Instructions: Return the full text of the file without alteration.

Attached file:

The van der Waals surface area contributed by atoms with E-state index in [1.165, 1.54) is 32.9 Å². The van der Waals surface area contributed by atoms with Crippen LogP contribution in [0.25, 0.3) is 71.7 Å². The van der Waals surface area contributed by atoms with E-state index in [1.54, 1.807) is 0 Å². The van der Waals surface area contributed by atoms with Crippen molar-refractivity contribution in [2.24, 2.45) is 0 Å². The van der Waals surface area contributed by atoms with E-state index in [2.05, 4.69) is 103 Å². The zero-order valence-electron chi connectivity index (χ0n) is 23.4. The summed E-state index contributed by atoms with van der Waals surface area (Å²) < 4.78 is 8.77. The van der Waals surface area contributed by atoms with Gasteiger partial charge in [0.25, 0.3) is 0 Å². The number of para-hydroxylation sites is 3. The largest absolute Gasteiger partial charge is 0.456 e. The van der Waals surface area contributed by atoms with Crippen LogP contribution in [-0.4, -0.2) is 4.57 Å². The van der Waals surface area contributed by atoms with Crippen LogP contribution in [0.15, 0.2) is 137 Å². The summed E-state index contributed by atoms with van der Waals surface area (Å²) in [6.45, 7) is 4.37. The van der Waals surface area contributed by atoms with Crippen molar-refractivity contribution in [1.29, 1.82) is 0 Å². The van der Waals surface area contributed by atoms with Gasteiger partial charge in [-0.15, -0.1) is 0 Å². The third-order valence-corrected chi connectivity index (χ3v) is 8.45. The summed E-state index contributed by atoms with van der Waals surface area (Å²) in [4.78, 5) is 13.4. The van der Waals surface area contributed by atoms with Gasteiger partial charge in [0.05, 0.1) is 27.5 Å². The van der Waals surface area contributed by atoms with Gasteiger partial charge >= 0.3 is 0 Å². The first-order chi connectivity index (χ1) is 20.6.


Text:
The van der Waals surface area contributed by atoms with E-state index in [1.165, 1.54) is 32.9 Å². The van der Waals surface area contributed by atoms with Crippen LogP contribution in [0.25, 0.3) is 71.7 Å². The van der Waals surface area contributed by atoms with E-state index in [1.54, 1.807) is 0 Å². The van der Waals surface area contributed by atoms with Crippen molar-refractivity contribution in [2.24, 2.45) is 0 Å². The van der Waals surface area contributed by atoms with E-state index in [2.05, 4.69) is 103 Å². The zero-order valence-electron chi connectivity index (χ0n) is 23.4. The summed E-state index contributed by atoms with van der Waals surface area (Å²) < 4.78 is 8.77. The van der Waals surface area contributed by atoms with Gasteiger partial charge in [0.25, 0.3) is 0 Å². The number of para-hydroxylation sites is 3. The largest absolute Gasteiger partial charge is 0.456 e. The van der Waals surface area contributed by atoms with Crippen LogP contribution in [-0.4, -0.2) is 4.57 Å². The van der Waals surface area contributed by atoms with Crippen LogP contribution in [0.15, 0.2) is 137 Å². The summed E-state index contributed by atoms with van der Waals surface area (Å²) in [6.45, 7) is 4.37. The van der Waals surface area contributed by atoms with Crippen molar-refractivity contribution in [1.29, 1.82) is 0 Å². The van der Waals surface area contributed by atoms with Gasteiger partial charge in [-0.15, -0.1) is 0 Å². The third-order valence-corrected chi connectivity index (χ3v) is 8.45. The summed E-state index contributed by atoms with van der Waals surface area (Å²) in [4.78, 5) is 13.4. The van der Waals surface area contributed by atoms with Gasteiger partial charge in [0.05, 0.1) is 27.5 Å². The van der Waals surface area contributed by atoms with Gasteiger partial charge >= 0.3 is 0 Å². The first-order chi connectivity index (χ1) is 20.6.